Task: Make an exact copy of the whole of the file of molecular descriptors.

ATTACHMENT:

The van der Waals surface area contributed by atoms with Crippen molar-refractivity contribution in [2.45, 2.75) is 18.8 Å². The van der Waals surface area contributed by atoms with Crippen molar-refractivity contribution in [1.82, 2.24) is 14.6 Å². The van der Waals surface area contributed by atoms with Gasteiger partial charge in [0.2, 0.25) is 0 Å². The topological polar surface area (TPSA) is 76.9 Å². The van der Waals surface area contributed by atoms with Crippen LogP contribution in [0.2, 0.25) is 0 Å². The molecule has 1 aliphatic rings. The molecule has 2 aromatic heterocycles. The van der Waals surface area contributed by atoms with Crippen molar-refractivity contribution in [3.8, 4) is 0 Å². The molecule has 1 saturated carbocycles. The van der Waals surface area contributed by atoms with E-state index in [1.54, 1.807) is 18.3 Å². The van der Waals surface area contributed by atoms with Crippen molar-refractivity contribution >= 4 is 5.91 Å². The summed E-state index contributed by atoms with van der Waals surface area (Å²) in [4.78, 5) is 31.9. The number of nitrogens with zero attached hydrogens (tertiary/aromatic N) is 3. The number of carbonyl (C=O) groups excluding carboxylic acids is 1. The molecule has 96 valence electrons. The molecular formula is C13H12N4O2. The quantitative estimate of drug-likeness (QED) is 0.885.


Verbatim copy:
The van der Waals surface area contributed by atoms with Crippen molar-refractivity contribution in [2.45, 2.75) is 18.8 Å². The van der Waals surface area contributed by atoms with Crippen molar-refractivity contribution in [1.82, 2.24) is 14.6 Å². The van der Waals surface area contributed by atoms with Gasteiger partial charge in [0.2, 0.25) is 0 Å². The topological polar surface area (TPSA) is 76.9 Å². The van der Waals surface area contributed by atoms with Crippen LogP contribution in [0.2, 0.25) is 0 Å². The molecule has 1 aliphatic rings. The molecule has 2 aromatic heterocycles. The van der Waals surface area contributed by atoms with Crippen molar-refractivity contribution in [3.8, 4) is 0 Å². The molecule has 1 saturated carbocycles. The van der Waals surface area contributed by atoms with E-state index in [1.54, 1.807) is 18.3 Å². The van der Waals surface area contributed by atoms with Crippen molar-refractivity contribution >= 4 is 5.91 Å². The summed E-state index contributed by atoms with van der Waals surface area (Å²) in [4.78, 5) is 31.9. The number of nitrogens with zero attached hydrogens (tertiary/aromatic N) is 3. The number of carbonyl (C=O) groups excluding carboxylic acids is 1. The molecule has 96 valence electrons. The molecular formula is C13H12N4O2. The quantitative estimate of drug-likeness (QED) is 0.885.